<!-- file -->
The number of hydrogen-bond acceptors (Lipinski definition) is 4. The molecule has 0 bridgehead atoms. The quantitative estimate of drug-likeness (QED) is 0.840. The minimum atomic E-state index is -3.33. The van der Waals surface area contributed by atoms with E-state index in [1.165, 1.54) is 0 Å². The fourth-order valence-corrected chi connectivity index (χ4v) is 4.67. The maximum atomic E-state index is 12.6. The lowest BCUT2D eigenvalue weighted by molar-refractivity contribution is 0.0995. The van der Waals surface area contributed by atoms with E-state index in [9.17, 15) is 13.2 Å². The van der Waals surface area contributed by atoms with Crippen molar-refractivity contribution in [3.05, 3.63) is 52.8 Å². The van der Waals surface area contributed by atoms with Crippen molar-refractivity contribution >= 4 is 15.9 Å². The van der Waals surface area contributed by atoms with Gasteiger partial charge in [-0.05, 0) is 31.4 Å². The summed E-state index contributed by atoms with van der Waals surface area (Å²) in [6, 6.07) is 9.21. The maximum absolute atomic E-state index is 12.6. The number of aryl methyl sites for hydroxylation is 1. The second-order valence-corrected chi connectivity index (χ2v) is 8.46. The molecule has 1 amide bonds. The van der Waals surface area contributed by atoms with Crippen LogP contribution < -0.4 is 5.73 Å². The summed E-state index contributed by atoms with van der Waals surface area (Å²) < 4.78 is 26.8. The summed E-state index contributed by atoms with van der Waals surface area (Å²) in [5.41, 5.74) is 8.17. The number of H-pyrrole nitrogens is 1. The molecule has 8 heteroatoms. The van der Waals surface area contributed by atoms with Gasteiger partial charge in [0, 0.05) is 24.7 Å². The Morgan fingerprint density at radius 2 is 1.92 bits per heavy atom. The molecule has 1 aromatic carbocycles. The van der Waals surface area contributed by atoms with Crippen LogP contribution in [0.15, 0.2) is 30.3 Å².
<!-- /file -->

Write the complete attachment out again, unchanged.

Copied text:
The number of hydrogen-bond acceptors (Lipinski definition) is 4. The molecule has 0 bridgehead atoms. The quantitative estimate of drug-likeness (QED) is 0.840. The minimum atomic E-state index is -3.33. The van der Waals surface area contributed by atoms with E-state index in [1.165, 1.54) is 0 Å². The fourth-order valence-corrected chi connectivity index (χ4v) is 4.67. The maximum atomic E-state index is 12.6. The lowest BCUT2D eigenvalue weighted by molar-refractivity contribution is 0.0995. The van der Waals surface area contributed by atoms with E-state index in [9.17, 15) is 13.2 Å². The van der Waals surface area contributed by atoms with Crippen molar-refractivity contribution in [3.05, 3.63) is 52.8 Å². The van der Waals surface area contributed by atoms with Crippen molar-refractivity contribution >= 4 is 15.9 Å². The van der Waals surface area contributed by atoms with Gasteiger partial charge in [-0.05, 0) is 31.4 Å². The summed E-state index contributed by atoms with van der Waals surface area (Å²) in [6, 6.07) is 9.21. The maximum absolute atomic E-state index is 12.6. The number of aryl methyl sites for hydroxylation is 1. The second-order valence-corrected chi connectivity index (χ2v) is 8.46. The molecule has 1 amide bonds. The van der Waals surface area contributed by atoms with Crippen LogP contribution < -0.4 is 5.73 Å². The summed E-state index contributed by atoms with van der Waals surface area (Å²) < 4.78 is 26.8. The summed E-state index contributed by atoms with van der Waals surface area (Å²) in [5.41, 5.74) is 8.17. The number of H-pyrrole nitrogens is 1. The molecule has 8 heteroatoms. The van der Waals surface area contributed by atoms with Gasteiger partial charge in [0, 0.05) is 24.7 Å². The Morgan fingerprint density at radius 2 is 1.92 bits per heavy atom. The molecule has 1 aromatic carbocycles. The van der Waals surface area contributed by atoms with Crippen LogP contribution in [0.15, 0.2) is 30.3 Å².